Market prices advisories and information services: Services that provide farmers information about the current price of their produce are the most common and widely adopted types of digital innovations in sub-Saharan Africa, some dating back to the early 2000s. These range from simple price tickers placed in markets in Ethiopia (the Ethiopian Commodity Exchange, ECX) to paid-for-apps such as Esoko in Ghana, which one study linked to a 10 percent increase in the prices received by farmers. These solutions work by targeting the information inequalities that can exist between farmers and traders.


  • ECX (Ethiopia
  • Sector Information System (Cameroon)
  • Agricultural Market Information Center (Zambia)
  • Livestock Market Information System (Kenya)
  • Agricultural Commodity Exchange Ltd (Kenya)
  • Esoko (Ghana)
  • Infotrade (Uganda)

Platforms that link farmers to services and consumers: In fragmented markets, farmers may struggle to access seed, fertilizer, pesticides, mechanized services such as harvesters or transport. In some cases, ICT enabled platforms makes it easier and less costly for producers to find critical inputs on time. In others, it creates entirely new markets and entrepreneurship opportunities, for example machine rental services, boosting the rural economy and allowing farmers to reach new levels of productivity. Some platforms directly link farmers to consumers through e-marketing applications, cutting out middlemen and shortening value chains.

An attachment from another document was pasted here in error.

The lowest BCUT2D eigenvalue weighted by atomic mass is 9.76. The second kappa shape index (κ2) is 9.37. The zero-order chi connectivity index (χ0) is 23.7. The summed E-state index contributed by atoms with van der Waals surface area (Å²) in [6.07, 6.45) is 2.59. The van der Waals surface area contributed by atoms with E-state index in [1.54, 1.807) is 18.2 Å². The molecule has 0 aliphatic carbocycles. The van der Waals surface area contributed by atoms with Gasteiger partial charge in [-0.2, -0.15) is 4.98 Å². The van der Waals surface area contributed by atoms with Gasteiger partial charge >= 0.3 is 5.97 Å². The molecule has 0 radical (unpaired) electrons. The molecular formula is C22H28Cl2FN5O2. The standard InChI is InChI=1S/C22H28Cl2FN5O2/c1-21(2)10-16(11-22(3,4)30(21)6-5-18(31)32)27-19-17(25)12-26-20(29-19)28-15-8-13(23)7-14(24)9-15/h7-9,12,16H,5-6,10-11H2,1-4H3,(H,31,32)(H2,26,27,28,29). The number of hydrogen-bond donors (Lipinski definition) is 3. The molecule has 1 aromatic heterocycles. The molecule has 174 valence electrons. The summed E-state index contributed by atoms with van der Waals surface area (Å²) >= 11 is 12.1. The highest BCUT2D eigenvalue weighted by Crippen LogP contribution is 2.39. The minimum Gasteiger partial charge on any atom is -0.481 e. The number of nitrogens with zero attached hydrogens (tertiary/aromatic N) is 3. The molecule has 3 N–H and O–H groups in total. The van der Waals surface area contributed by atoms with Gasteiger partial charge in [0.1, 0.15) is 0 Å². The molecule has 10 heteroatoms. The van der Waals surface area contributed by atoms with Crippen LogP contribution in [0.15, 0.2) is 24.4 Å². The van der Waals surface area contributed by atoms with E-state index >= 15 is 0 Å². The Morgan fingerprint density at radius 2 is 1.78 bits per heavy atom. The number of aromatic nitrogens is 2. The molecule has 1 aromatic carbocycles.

• Hello Tractor (Nigeria)
  • SunCulture (Kenya)
  • iProcure (Kenya)
  • Kobiri (Guinea)
  • Lima Links (Zambia)
  • Agro Market Day (Uganda)
  • Freshsource (Egypt)
  • Tekeya (Egypt)
  • Hmizate (Morocco)
  • NINAYO (Tanzania)

Financial services and transactions: Farmers trading produce through cash or informal contracts face a variety of risks and transaction costs. Several financial services platforms have shown it is possible to digitize transactions in agricultural markets, most famously M-Pesa in Kenya. Again, digital services can create new markets opportunities, such as extending credit or crop insurance options: M-Shwari in Kenya has been shown to increase household resilience to shocks, and digitized markets in Africa were found to function better during the COVID-19 pandemic. Greater accountability and transparency in agricultural transactions can have knock-on effects, for example making it easier to comply with strict European Union import requirements.


  • Akellobanker (Uganda)